Just as a virgin prairie is less efficient than agribusiness land, democracy is less efficient than a dictatorship.The image of Americans first traveling across the vast prairies in our midlands, then converting them to the production of food for our burgeoning population is a major part of our heritage. But as we have learned with some difficult, our engagement with the natural world before us can be destructive. Remember, this chapter is about Democracy's Ecosystem. We have learned over time that we cannot look at what we do in the natural world only from the standpoint of how much we can produce, for that is not sustainable. Similarly, democracy is not intended to be efficient. It takes time, it takes commitment, to sustain it despite its messiness and lack of efficiency. But consider the alternative.
The civility we need will not come from watching our tongues. It will come from valuing our differences.Those differences potentially enrich us all. Further, we cannot sustain democracy - rule by the people - if we are afraid of exploring what potentially divides us, for until we know honestly, how can we hope to find a way to bring us together?
Partisanship is not a problem. Demonizing the other side is.We should be vigorous in advocating our beliefs, but not so vigorous as to deny the humanity of those with other beliefs. As a Quaker, I must remember that it does not matter if they seem to seek to demonize me: I must answer that of God in them, I must act as there is a common humanity, otherwise how can we make democracy work?
Of the fifty-five delegates to the Constitutional Convention of 1787, only thirty-nine signed the final document.I wonder how many Americans truly understand that part of our beginning, that there was real conflict among our Founding Fathers. In part because I live in Virginia, but also because my spouse has long admired him, I think here of George Mason, who refused to assent to the creation of a strong government without an explicit protection of the rights of the people. Mason, who in May of 1776 had authored the Virginia Declaration of Rights, had enough stature that Virginia would not have ratified the document - and the new government would thus have been effectively stillborn - without a commitment from Madison to work out a Bill of Rights in the first Congress.
At the highest levels of institutional politics, the common good is rarely served if citizens are not speaking and acting in their local venues, gathering the collective power necessary to support the best and resist the worst of our leaders as they decide on matters that affect us all.
In reading the passage just quoted I remembered the words of Tip O'Neill that all politics is local. Further, plans made for a nation often do not consider its impact at the level of town or neighborhood. As the nation has grown, we too often lose sight of the need to pay attention to local concerns. Further, it is perhaps easiest for us to maintain our civic involvement when we are on a scale where we can truly know those with whom we live, with whom we must work out our differences for democracy to survive.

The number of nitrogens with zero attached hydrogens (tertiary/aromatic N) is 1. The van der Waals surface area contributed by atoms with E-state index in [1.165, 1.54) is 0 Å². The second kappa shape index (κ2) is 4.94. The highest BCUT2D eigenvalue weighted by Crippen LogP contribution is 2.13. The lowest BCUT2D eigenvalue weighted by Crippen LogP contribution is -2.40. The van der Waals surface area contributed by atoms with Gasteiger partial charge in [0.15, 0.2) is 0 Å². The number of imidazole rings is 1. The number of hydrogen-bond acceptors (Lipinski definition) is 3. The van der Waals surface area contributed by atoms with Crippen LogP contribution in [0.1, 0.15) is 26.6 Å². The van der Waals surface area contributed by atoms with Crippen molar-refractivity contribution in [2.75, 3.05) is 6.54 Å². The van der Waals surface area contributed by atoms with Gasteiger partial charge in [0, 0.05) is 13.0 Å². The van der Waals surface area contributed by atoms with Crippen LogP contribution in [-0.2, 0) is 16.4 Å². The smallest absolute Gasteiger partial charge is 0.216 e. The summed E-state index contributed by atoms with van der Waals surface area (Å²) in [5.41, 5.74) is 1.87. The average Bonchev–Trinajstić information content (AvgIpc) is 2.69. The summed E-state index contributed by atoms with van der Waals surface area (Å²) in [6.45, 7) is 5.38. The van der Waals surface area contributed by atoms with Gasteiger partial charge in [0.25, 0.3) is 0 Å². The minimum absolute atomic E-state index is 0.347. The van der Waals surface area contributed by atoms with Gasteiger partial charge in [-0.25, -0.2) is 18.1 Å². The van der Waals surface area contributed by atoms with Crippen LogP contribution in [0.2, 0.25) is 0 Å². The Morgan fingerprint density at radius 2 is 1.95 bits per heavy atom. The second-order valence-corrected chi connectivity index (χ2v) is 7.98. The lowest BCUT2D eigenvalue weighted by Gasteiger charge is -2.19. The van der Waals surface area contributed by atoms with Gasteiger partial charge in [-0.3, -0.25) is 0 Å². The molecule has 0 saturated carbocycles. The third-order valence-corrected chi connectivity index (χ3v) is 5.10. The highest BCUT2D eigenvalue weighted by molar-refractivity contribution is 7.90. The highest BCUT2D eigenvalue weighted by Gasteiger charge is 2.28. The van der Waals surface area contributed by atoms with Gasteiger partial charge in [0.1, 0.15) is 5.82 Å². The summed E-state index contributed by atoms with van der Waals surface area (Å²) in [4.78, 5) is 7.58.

Politics involves conflict. But conflict does not have to result in warfare, physical or metaphorical. It takes courage to go beyond what one knows and believes and engage in the actions necessary to maintaining and sustaining a real democracy. It takes an open heart, one which may experience the process of being shattered again and again, yet cannot lose hope.
Remember that the subtitle of the book is our need for courage - a word derived from heart - the courage "to create a politics" - something that is not a given, but one to which we must give human effort - worthy of the human spirit - something that enables all of us to have the opportunity to flourish.
Palmer makes great use of the words of others as a means of connecting us, of reminding us of our common humanity, and of the common journey on which we must embark. He ends his first chapter with words from Abraham Lincoln, offered in 1861, at a time when war seemed inevitable (states were already seceding) but shots had not yet been fired. Let me share those words from Lincoln's first inaugural:
We are not enemies, but friends. We must not be enemies. Though passion may have strained it must not break our bonds of affection. The mystic chords of memory, stretching from every battlefield and patriot grave to every living heart and hearthstone all over this broad land, will yet swell the chords of the Union, when again touched, as surely they will be, by the better angels of our nature.
I am going to end my already too long exploration of the book here. Why, might you ask, do I not provide more detail about the rest of the book? Because reading the book is a journey, a process, one that I cannot do for you. I can point the direction, provide something of a map, but how you explore it will be different than how i did, or even perhaps how your closest friend might. We will come to the challenge with different backgrounds and understandings. That is like the process of participating in democracy.
That is what this book is about, the journey of exploration, the process of involving ourselves in the maintenance of a democracy in which all who are willing to open their hearts can flourish.
I found it an inspirational book. For me, it helps inform my thinking about my own participation in politics and the democratic process.
I can only hope that my too many words serve to invite you to explore this magnificent book.